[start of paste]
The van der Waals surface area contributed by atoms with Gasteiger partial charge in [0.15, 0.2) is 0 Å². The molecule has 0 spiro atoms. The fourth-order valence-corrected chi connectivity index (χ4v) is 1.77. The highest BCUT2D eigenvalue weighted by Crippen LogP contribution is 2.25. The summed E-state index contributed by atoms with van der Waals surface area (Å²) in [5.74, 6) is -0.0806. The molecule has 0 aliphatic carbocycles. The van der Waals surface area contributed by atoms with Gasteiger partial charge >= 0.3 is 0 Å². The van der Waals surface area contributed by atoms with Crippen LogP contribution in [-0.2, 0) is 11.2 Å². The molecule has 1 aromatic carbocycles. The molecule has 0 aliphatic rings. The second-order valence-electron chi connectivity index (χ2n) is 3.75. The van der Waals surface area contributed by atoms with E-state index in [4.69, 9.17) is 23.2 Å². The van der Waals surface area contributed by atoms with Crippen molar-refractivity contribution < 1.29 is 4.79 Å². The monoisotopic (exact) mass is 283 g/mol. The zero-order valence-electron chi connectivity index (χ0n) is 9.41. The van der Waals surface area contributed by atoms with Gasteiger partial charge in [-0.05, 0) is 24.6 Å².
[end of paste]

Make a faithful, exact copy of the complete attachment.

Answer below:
The van der Waals surface area contributed by atoms with Gasteiger partial charge in [0.15, 0.2) is 0 Å². The molecule has 0 spiro atoms. The fourth-order valence-corrected chi connectivity index (χ4v) is 1.77. The highest BCUT2D eigenvalue weighted by Crippen LogP contribution is 2.25. The summed E-state index contributed by atoms with van der Waals surface area (Å²) in [5.74, 6) is -0.0806. The molecule has 0 aliphatic carbocycles. The van der Waals surface area contributed by atoms with Gasteiger partial charge >= 0.3 is 0 Å². The van der Waals surface area contributed by atoms with Crippen LogP contribution in [-0.2, 0) is 11.2 Å². The molecule has 1 aromatic carbocycles. The molecule has 0 aliphatic rings. The second-order valence-electron chi connectivity index (χ2n) is 3.75. The van der Waals surface area contributed by atoms with E-state index in [4.69, 9.17) is 23.2 Å². The van der Waals surface area contributed by atoms with Crippen molar-refractivity contribution < 1.29 is 4.79 Å². The monoisotopic (exact) mass is 283 g/mol. The zero-order valence-electron chi connectivity index (χ0n) is 9.41. The van der Waals surface area contributed by atoms with Gasteiger partial charge in [-0.05, 0) is 24.6 Å².